Other than the CMS’ own beliefs, it cites several States have requested that the federal government create additional exceptions to the direct payment principle that permits the States to withhold payments from personal care providers to send to third parties for “health and welfare benefits, training costs, and other benefits customary for employees.”[8] In some States’ view, providing them with the authority to withhold payment on behalf of personal care providers for benefits customary of employees could stabilize the workforce and improve the quality of service provided.[9]

In 2014, CMS completed the rulemaking process and issued the Final Rule for “Provider Payment Reassignment.”[10] The Final Rule created the regulatory exception to permit States to reassign payments from care providers to third parties for the purposes of “workforce stability, health and welfare, and trainings, and provide added flexibility to the state.”[11]

As with the NPRM, the Final Rule acknowledges “the statute does not expressly provide for additional exceptions to the direct payment principle.” It is clear this prohibition did not discourage the agency from taking extra-statutory regulatory action. CMS justification for the Final Rule mirrors that of the proposed rule. The agency believes “the circumstance at issue were not contemplated under the statue.”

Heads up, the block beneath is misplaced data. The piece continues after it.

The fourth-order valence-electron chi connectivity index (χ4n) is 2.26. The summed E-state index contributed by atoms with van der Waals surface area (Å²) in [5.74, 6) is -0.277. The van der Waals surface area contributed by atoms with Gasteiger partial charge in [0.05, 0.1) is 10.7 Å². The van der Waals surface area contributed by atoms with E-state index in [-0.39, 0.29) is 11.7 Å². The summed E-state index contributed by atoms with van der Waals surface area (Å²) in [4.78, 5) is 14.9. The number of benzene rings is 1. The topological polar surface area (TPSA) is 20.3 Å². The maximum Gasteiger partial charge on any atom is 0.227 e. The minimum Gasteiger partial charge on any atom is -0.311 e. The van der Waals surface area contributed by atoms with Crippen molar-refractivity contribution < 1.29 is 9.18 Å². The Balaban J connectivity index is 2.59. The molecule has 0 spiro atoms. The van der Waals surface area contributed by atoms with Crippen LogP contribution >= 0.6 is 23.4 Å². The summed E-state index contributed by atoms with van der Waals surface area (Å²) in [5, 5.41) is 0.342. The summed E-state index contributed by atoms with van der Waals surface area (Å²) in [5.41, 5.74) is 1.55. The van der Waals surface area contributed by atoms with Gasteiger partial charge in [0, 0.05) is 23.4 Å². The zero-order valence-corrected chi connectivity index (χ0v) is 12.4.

CMS also appears to defend its Final Rule by reiterating that some States requested that CMS adopt “additional exceptions to the direct payment principle to permit withholding from the payment due to the individual practitioner for amounts paid by the state directly to third parties for health and welfare benefits, training costs and other benefits customary for employees.”[12]

Ultimately, the Final Rule created the regulatory exception, found at 42 CFR 447.10(g)(4), to the “Prohibition against reassignment of provider claims,”[13] which states “I[n] the case of a class of practitioners for which the Medicaid program is the primary source of service revenue, payment may be made to a third party on behalf of the individual practitioner for benefits such as health insurance, skills training and other benefits customary for employees.”[14]

2014 Final Rule “Provider Payment Reassignment” Exceeds Statutory Authority

As described, the CMS created an additional regulatory exception to direct payment principle by suggesting that the statute did not contemplate the circumstances at issue. In both the NPRM and Final Rule, the CMS put forth that “in light of the statutory silence in addressing this circumstance, we are proposing that the direct payment principle should not apply because we think its application would contravene the purpose of the provision.”[15]

The CMS erred in creating a new exception, and provided no legal statutory authority for creating a new exception. The plainly stated purpose of this section of the statute is that “no payment under the plan for any care or service provided to an individual shall be made to anyone other than such individual or the person or institution providing such care or service, under an assignment or power of attorney or otherwise.”[16] Congress also created four statutory exceptions to the prohibition against reassigning payments to care providers or Medicaid beneficiaries. In general, the exceptions permit a reassignment of Medicaid payment when “made to a governmental agency or entity or . . . established by or pursuant to the order of a court.”[17]